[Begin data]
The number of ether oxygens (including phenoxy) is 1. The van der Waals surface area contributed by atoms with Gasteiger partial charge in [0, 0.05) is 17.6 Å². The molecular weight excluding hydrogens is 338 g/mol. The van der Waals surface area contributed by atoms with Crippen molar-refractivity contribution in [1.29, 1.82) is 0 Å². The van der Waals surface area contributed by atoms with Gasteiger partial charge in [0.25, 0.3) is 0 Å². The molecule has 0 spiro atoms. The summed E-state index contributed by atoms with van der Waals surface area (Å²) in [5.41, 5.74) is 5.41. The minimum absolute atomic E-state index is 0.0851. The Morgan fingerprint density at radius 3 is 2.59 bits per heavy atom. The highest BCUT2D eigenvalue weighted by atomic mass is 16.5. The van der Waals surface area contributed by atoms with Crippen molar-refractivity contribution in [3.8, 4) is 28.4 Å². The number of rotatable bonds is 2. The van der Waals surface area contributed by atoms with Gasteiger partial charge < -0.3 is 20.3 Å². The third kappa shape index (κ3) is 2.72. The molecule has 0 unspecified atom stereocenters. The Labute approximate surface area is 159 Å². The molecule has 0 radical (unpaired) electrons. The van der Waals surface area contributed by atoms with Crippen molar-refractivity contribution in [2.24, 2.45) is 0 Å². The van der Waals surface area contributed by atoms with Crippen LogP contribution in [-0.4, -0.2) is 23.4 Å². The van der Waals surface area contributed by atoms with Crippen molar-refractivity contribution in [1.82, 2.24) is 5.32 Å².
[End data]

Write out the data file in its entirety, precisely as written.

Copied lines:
The number of ether oxygens (including phenoxy) is 1. The van der Waals surface area contributed by atoms with Gasteiger partial charge in [0, 0.05) is 17.6 Å². The molecular weight excluding hydrogens is 338 g/mol. The van der Waals surface area contributed by atoms with Crippen molar-refractivity contribution in [1.29, 1.82) is 0 Å². The van der Waals surface area contributed by atoms with Gasteiger partial charge in [0.25, 0.3) is 0 Å². The molecule has 0 spiro atoms. The summed E-state index contributed by atoms with van der Waals surface area (Å²) in [5.41, 5.74) is 5.41. The minimum absolute atomic E-state index is 0.0851. The Morgan fingerprint density at radius 3 is 2.59 bits per heavy atom. The highest BCUT2D eigenvalue weighted by atomic mass is 16.5. The van der Waals surface area contributed by atoms with Crippen molar-refractivity contribution in [3.8, 4) is 28.4 Å². The number of rotatable bonds is 2. The van der Waals surface area contributed by atoms with Gasteiger partial charge < -0.3 is 20.3 Å². The third kappa shape index (κ3) is 2.72. The molecule has 0 unspecified atom stereocenters. The Labute approximate surface area is 159 Å². The molecule has 0 radical (unpaired) electrons. The van der Waals surface area contributed by atoms with Crippen molar-refractivity contribution in [2.24, 2.45) is 0 Å². The van der Waals surface area contributed by atoms with Crippen LogP contribution in [-0.4, -0.2) is 23.4 Å². The van der Waals surface area contributed by atoms with Crippen molar-refractivity contribution in [1.82, 2.24) is 5.32 Å².